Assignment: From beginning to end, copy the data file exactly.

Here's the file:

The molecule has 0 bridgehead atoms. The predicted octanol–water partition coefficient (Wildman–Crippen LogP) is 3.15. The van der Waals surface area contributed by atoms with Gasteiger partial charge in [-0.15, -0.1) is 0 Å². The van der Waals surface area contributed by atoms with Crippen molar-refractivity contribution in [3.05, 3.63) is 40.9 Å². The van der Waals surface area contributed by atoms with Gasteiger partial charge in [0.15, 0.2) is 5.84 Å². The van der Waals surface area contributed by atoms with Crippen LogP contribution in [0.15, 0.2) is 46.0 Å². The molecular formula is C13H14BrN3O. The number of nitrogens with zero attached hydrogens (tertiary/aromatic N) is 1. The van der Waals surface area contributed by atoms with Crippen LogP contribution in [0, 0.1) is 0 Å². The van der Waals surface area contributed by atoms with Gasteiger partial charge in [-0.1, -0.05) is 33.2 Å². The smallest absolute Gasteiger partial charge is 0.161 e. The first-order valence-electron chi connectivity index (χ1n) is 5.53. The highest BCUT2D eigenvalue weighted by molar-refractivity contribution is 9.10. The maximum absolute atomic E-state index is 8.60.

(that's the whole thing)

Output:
The molecule has 0 bridgehead atoms. The predicted octanol–water partition coefficient (Wildman–Crippen LogP) is 3.15. The van der Waals surface area contributed by atoms with Gasteiger partial charge in [-0.15, -0.1) is 0 Å². The van der Waals surface area contributed by atoms with Crippen molar-refractivity contribution in [3.05, 3.63) is 40.9 Å². The van der Waals surface area contributed by atoms with Gasteiger partial charge in [0.15, 0.2) is 5.84 Å². The van der Waals surface area contributed by atoms with Crippen LogP contribution in [0.15, 0.2) is 46.0 Å². The molecular formula is C13H14BrN3O. The number of nitrogens with zero attached hydrogens (tertiary/aromatic N) is 1. The van der Waals surface area contributed by atoms with Crippen LogP contribution in [0, 0.1) is 0 Å². The van der Waals surface area contributed by atoms with Gasteiger partial charge in [-0.1, -0.05) is 33.2 Å². The smallest absolute Gasteiger partial charge is 0.161 e. The first-order valence-electron chi connectivity index (χ1n) is 5.53. The highest BCUT2D eigenvalue weighted by molar-refractivity contribution is 9.10. The maximum absolute atomic E-state index is 8.60.